By Simon Caldwell BROOK Advisory Centres, an organisation which provides contraception and abortion advice to children, has apologised to the Government for blaming Victoria Gillick for a rise in teenage pregnancies in the 1980s.
But Mrs Gillick, a leading parents' rights campaigner, is taking legal advice against Brook because she believes an offending paragraph on one of its factsheets remains Maccurate even after it has been rephrased.
Brook was approached by the Department of Health, from which it derives 88 per cent of its income — totalling £22m of public funds in the last 10 years — after Mrs Gillick complained about its factsheet, Teenage Conceptions Statistics and Trends.
The factsheet asks: "What caused the teenage conception rate to rise in the 1980s?" and replies: "Fears over confidentiality. The legal case taken by Victoria Gillick in the early 1980s confused young people over their rights to confidential advice and deterred many from seeking contraceptive help. Although the case concluded in 1985 in favour of young people's rights, fear and uncertainty lingered on among teenagers and professionals working with them." However, Government statistics show Mrs Gillick's Court of Appeal victory against the DHSS in 1984, which made it illegal to provide contraceptives to under-16s without their parents' consent, led to the only drop in teenage pregnancies in that decade.
After she was defeated by the Government in the House of Lords in 1985, the teenage conception rate again began to rise. A report in the British Medical Journal confirmed last week that England and Wales have the highest rates of teenage pregnancy, sexually transmitted diseases and drug abuse in Europe.
Mrs Gillick wrote to Public Health Minister Tessa Jowell through her MP, Malcolm Moss, to ask that she took action to withdraw the factsheet from circulation. Officials were ordered to investigate the matter.
Ms Jowell later wrote in a letter to Mr Moss, that the figures were supplied by the Office for National Statistics.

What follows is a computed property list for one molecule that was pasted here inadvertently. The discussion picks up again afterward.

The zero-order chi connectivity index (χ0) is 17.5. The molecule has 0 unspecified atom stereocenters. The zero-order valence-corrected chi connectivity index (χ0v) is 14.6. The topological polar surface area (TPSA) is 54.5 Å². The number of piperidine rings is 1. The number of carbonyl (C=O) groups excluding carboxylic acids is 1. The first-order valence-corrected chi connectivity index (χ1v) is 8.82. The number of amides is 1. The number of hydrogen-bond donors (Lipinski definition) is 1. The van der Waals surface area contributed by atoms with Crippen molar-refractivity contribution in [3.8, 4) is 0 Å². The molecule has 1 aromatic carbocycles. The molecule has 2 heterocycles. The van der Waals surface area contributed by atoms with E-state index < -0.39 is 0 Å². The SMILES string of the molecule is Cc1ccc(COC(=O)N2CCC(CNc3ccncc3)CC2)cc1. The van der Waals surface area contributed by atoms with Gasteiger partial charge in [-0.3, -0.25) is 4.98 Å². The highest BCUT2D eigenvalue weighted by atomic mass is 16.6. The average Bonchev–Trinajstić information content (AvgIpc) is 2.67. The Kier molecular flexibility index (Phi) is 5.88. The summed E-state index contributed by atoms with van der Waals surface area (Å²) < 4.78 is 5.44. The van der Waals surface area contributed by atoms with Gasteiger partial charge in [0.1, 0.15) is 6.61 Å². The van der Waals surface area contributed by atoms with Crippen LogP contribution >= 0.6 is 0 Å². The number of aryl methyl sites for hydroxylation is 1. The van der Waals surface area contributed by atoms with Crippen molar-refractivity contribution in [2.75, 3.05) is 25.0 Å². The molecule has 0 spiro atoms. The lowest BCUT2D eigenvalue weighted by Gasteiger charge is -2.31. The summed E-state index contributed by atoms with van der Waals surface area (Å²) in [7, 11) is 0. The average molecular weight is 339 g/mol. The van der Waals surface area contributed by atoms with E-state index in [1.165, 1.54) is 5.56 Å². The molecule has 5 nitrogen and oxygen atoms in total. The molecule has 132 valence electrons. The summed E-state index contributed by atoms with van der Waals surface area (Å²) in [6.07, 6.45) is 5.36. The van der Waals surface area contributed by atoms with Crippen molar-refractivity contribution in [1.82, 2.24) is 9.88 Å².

She added: "Brook assure us that the wording of the factsheet was not intended to make a personal connection between Mrs Gillick and the rise in teenage pregnancies during the 1980s.
"They apologise if the wording may have given that impression and have agreed to replace the paragraph."
It was rephrased: "Fears over confidentiality. Controversy in the early 1980s around the question of providing contraception confidentially to under-16s confused young people over their right to advice and may have deterred many from visiting contraceptive services. Although the issue was resolved in the House of Lords in 1985, in favour of young people's rights, fear and uncertainty lingered on among teenagers and professionals working with them."
The row will rage on because Mrs Gillick is scornful of the new wording, which she believes is "simply judicious" in order to avoid a potential court action.
She said: "Brook is disseminating the same bogus statistics in order to try to shift the responsibility for the increasing failure of contraceptive and birth control policies of which it is among the chief architects."
Besides taking legal advice, she has asked Mr Moss to contact Ms Jowell to re-apply pressure on Brook to either withdraw or entirely revise the paragraph and she is also threatening to inform the Charity Commission that Brook is publishing false information.
On the strength of statistical evidence, Mrs Gillick argues that greater promotion of birth control among the young leads to more promiscuity and conceptions — rather than a drop in unwanted pregnancies.